Friday, October 5, 2012

The Floater by Sheryl Sorrentino Insightful Yet Fun!

"Oscar...lowered his voice and said,
"Well you gotta open it. And whatever it
says, it'll be okay. We both know that
much."
"No it won't!" Norma cried.
"C'mon now. Is it the end of the world if
you failed the bar exam?"
"No, but my whole life depends on my
passing."
"Now, that just silly," he said softly. "Your
life's way bigger than that, and you know it."
"Is it? If I failed the bar exam, this whole
EEOC thing will be for nothing. Four years of
law school will have been for nothing!
There won't be any lawyer job or back pay.
It'll mean the firm was right about me all
along--I'm just some dumb, low-class spic
who's not good enough to be an attorney..."

The Floater

By Sheryl Sorrentino


The cover of Sorrentino's novel, The Floater is eye-catching and fun, but there are surprising scenes behind it that are thought-provoking, revealing...and so very human... Readers enter into the life of one woman, Norma Reyes. While she may not in any way match your own personal profile, she and her friend, Oscar, do well represent today's life style. In fact, it is "kinda" scary just how much you may find in this novel to relate to...

Sorrentino places us squarely into the hardship of Norma's family life, including flashes of memories from her father's abuse. And how that affects intimacy issues in her adult relationships. But a very important part of her story is the extensive harassment and discrimination she found when trying to enter the legal profession.

Once I finished the novel, I wondered whether there was just too much that happened in Norma's life to be believable, but while you are reading it, it feels real and the emotions displayed easily pull you into the story. No matter what, the author has bared the
internal lives of, especially, two people who are trying to find a stable relationship and be able to maintain it. That struggle is sometimes more than bearable, isn't it?!

Norma had just graduated and taken the bar exam, although she had not yet received the results when she applied at a large firm at which she had worked the previous summer. She and her boss at that time had developed a good working relationship and Norma was confident of being accepted there.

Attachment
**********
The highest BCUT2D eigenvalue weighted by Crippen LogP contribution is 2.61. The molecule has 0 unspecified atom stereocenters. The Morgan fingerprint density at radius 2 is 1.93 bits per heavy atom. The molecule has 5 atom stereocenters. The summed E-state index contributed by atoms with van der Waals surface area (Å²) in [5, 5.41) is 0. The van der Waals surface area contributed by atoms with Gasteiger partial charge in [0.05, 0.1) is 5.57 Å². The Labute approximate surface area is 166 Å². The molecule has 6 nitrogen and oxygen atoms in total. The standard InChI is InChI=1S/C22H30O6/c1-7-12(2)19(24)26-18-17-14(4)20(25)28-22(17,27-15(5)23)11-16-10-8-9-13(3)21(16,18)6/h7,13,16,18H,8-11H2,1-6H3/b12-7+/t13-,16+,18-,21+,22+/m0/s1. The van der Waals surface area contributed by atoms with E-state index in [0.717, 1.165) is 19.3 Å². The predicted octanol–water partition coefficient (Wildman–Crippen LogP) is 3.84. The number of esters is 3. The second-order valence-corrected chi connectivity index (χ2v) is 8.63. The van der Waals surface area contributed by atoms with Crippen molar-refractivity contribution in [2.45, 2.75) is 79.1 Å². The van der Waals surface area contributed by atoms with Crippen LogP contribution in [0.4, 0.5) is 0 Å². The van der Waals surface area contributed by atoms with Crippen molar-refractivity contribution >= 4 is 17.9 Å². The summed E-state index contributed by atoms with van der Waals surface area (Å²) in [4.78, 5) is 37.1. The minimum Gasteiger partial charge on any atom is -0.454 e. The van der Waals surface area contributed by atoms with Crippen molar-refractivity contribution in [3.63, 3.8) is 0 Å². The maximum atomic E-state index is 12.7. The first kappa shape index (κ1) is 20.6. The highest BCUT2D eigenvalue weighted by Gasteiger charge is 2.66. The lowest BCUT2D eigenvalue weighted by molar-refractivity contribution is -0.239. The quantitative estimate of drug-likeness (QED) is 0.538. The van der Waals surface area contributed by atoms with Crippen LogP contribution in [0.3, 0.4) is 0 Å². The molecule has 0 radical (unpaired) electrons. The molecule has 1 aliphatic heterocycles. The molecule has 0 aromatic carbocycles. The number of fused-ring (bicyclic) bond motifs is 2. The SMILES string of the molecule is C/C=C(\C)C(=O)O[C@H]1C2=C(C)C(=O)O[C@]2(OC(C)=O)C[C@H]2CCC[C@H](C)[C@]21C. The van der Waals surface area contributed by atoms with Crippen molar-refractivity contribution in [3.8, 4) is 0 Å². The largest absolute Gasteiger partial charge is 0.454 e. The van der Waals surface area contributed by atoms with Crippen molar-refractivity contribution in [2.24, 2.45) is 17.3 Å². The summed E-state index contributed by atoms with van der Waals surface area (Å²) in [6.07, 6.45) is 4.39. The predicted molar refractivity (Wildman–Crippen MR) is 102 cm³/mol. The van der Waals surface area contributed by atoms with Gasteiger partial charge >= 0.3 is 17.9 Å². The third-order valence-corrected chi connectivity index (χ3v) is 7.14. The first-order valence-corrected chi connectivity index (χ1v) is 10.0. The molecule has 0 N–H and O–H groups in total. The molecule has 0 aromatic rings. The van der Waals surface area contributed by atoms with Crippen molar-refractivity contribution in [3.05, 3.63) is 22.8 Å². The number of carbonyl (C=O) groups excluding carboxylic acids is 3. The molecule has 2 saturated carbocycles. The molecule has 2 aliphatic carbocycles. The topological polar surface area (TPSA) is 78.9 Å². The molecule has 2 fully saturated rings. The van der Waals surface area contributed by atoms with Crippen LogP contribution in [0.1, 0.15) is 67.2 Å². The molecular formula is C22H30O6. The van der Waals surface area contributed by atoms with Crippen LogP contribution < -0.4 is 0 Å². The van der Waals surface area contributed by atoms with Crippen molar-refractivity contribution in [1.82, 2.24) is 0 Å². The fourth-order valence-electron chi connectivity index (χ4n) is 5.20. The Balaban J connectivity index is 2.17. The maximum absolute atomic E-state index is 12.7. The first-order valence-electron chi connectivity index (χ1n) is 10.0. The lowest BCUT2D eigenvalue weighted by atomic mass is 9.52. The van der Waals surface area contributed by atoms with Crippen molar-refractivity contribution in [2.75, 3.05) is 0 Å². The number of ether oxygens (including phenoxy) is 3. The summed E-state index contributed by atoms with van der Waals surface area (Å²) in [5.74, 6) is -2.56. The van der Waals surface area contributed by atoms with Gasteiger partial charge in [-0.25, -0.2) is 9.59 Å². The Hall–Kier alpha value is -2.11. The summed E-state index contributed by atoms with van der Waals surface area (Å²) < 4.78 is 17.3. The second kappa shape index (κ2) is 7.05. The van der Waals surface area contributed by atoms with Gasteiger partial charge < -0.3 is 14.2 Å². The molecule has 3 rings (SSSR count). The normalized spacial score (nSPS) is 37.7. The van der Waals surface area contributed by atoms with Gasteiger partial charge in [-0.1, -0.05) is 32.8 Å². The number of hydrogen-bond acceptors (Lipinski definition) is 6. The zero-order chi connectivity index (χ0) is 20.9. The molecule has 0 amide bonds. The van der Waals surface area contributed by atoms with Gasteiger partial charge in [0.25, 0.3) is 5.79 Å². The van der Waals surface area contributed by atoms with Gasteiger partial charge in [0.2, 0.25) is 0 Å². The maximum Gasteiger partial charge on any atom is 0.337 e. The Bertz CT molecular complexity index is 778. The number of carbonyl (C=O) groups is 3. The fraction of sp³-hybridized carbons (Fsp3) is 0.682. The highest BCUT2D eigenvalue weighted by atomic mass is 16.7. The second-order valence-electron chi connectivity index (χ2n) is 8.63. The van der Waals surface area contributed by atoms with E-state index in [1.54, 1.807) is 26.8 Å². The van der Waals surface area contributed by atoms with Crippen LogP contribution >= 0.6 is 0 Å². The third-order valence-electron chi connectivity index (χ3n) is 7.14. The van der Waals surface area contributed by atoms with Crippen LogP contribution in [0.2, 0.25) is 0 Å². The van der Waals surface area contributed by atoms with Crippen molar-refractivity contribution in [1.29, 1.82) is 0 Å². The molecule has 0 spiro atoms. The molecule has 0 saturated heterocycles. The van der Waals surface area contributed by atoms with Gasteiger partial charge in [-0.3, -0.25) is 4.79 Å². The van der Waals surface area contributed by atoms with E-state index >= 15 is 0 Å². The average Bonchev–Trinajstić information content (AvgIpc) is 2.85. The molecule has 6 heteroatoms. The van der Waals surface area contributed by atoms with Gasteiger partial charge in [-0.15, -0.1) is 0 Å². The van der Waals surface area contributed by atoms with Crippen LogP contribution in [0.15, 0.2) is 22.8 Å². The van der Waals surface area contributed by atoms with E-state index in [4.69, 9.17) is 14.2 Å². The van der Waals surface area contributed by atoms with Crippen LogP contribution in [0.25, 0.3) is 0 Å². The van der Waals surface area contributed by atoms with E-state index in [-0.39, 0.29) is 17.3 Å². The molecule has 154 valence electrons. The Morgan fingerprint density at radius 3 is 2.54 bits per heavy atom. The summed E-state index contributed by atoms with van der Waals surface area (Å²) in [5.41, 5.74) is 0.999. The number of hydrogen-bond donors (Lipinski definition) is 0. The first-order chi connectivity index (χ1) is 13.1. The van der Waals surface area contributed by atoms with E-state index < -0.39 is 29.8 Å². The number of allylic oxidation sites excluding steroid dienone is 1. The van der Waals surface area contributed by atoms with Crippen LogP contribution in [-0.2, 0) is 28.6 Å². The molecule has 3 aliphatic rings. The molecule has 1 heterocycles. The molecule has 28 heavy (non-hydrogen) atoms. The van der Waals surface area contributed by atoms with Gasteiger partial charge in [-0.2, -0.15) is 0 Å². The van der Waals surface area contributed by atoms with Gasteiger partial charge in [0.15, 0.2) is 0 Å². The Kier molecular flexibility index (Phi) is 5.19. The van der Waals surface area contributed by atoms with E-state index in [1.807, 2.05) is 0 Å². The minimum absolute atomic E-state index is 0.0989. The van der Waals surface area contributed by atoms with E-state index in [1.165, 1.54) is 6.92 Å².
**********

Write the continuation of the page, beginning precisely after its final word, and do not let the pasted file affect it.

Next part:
She was, but not as a lawyer...

Needing the money, Norma became "The Floater," a secretary who moved throughout the firm whenever and wherever she was needed.

She soon began to feel the humiliation and pressure routinely given to the support staff... and more...

While at the same time, Oscar shared a letter he had been given, that documented the intent of the firm to discriminate against her. Later, it was Oscar, after they had acknowledged how they felt about each other, that supported her in filing a discrimination charge against the company.

I loved the ending of this novel, showing what was really important in making decisions for the future. But I was amazed at the complexity of the lives revealed, for instance, as Oscar, a divorced man with two children he loved, tries to deal with his own family responsibilities while attempting to meet the needs of the woman he now loved. At the same time, if Norma was to move into any type of personal relationship, she had to confront her past demons, especially about intimacy, and work through all the pain and fear of the past and learn to trust.

This is a remarkable story in many ways, delving deeper into the internal lives of people than most books, while yet sending a message of potential growth and love even though it comes later in life. I enjoyed that frankness not with a peeking tom mentality, but rather from how much we learn that people, no matter what sex, age, race or profession all have the same emotional burdens that we seem to think can only happen to ourselves...

That leaves a very satisfactory feeling in closing the book, The Floater, by Sheryl Sorrentino...


GABixlerReviews

A practicing attorney herself, Sheryl Sorrentino is the author of two previous Indie titles: Later With Myself: The Misadventures of Millie Moskowitz (a work of autobiographical fiction that tells the riveting story of the author's devastating pregnancy at age twelve), and An Unexpected Exile (which takes readers on a relentless, romantic ride with Risa, a 29-year-old Jewish fashion merchandiser, and Arturo, her charismatic Sandinista pursuer). Ms. Sorrentino is also an editor for California Continuing Education of the Bar's treatise series; a frequent contributor to the Alameda County Bar Association's Business Law Section newsletter; and a Goodreads Author and blogger. She lives in the California Bay Area with her husband and daughter.
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